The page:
Monday, August 31, 2015

start the week correct:
Japan: Schooled about Stool
Osaka wows faecal-focused learners

this is insane.
While going to the toilet is often flushed aside as a crass topic for children's education, Osaka has warmly embraced the topic of toilet-tutelage, dazzling faeces-focused learners at the ‘Toilet? The exhibition is a faecal roll-coaster ride of stool-related information and attractions, giving guests the opportunity to slide down an over-sized toilet over three metres high, wear faecal-fashioned hats, and learn from singing, interactive toilets. People visiting the museum also get the chance to examine various types of excrement, both human and animal, in all their glorious shapes, sizes and smells.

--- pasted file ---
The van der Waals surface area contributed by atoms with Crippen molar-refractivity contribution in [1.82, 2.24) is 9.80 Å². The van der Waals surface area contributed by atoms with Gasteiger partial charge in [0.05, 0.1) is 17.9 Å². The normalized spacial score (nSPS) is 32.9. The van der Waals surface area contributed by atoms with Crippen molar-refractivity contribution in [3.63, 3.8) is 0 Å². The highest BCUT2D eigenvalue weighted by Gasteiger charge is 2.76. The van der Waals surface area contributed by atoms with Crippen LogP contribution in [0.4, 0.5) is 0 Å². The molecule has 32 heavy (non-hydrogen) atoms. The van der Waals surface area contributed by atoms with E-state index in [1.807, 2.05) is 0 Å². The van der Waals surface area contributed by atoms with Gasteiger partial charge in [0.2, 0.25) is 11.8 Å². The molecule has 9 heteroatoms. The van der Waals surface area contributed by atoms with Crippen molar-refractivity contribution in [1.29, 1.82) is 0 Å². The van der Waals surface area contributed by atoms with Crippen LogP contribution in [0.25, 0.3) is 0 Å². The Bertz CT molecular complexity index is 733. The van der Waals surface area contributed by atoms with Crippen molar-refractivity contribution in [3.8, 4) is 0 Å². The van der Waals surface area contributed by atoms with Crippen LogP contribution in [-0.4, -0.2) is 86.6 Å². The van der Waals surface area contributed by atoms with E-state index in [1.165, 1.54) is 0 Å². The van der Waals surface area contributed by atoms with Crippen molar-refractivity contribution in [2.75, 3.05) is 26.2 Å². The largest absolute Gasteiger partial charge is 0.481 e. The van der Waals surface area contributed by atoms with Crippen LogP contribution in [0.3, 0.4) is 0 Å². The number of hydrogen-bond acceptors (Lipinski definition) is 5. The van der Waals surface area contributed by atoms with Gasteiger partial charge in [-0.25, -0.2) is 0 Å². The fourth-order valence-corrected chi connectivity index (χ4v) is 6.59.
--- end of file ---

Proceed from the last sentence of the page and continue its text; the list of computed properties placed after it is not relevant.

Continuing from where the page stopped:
Sunday, August 30, 2015

Welcome to Dismaland: A First Look at Banksy’s New Art Exhibition Housed Inside a Dystopian Theme Park

the official website of DismalLand

and this from from Colossal

WESTON-SUPER-MARE — Inside the walls of a derelict seaside swimming resort in Weston-super-Mare, UK, mysterious construction over the last month—including a dingy looking Disney-like castle and a gargantuan rainbow-colored pinwheel tangled in plastic—suggested something big was afoot. Suspicion and anticipation surrounding the unusual activity attributed to fabled artist and provocateur Banksy has reached a Willy Wonka-esque fervor. Well, if Banksy’s your bag, continue fervoring. If not, there’s more than a few reasons to continue reading.

The spectacle has since been revealed to be a pop-up art exhibition in the form of an apocalyptic theme park titled Dismaland (“The UK’s most disappointing new visitor attraction”) that will be open to the public for five weeks.